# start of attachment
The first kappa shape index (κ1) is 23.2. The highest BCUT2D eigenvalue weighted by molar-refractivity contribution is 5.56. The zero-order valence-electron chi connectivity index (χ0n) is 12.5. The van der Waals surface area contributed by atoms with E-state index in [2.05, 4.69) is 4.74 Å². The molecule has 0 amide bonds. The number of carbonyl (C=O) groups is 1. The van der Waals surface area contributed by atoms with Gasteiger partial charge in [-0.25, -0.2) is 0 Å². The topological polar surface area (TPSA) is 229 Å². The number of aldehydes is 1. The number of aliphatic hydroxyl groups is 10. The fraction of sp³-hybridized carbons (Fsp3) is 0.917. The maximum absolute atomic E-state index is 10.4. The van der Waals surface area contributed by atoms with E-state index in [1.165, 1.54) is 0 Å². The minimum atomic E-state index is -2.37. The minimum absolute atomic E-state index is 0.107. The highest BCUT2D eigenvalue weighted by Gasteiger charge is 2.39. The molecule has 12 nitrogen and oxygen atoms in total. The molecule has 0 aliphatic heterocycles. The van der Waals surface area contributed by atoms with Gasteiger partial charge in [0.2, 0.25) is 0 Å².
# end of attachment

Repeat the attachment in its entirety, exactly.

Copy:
The first kappa shape index (κ1) is 23.2. The highest BCUT2D eigenvalue weighted by molar-refractivity contribution is 5.56. The zero-order valence-electron chi connectivity index (χ0n) is 12.5. The van der Waals surface area contributed by atoms with E-state index in [2.05, 4.69) is 4.74 Å². The molecule has 0 amide bonds. The number of carbonyl (C=O) groups is 1. The van der Waals surface area contributed by atoms with Gasteiger partial charge in [-0.25, -0.2) is 0 Å². The topological polar surface area (TPSA) is 229 Å². The number of aldehydes is 1. The number of aliphatic hydroxyl groups is 10. The fraction of sp³-hybridized carbons (Fsp3) is 0.917. The maximum absolute atomic E-state index is 10.4. The van der Waals surface area contributed by atoms with E-state index in [1.165, 1.54) is 0 Å². The minimum atomic E-state index is -2.37. The minimum absolute atomic E-state index is 0.107. The highest BCUT2D eigenvalue weighted by Gasteiger charge is 2.39. The molecule has 12 nitrogen and oxygen atoms in total. The molecule has 0 aliphatic heterocycles. The van der Waals surface area contributed by atoms with Gasteiger partial charge in [0.2, 0.25) is 0 Å².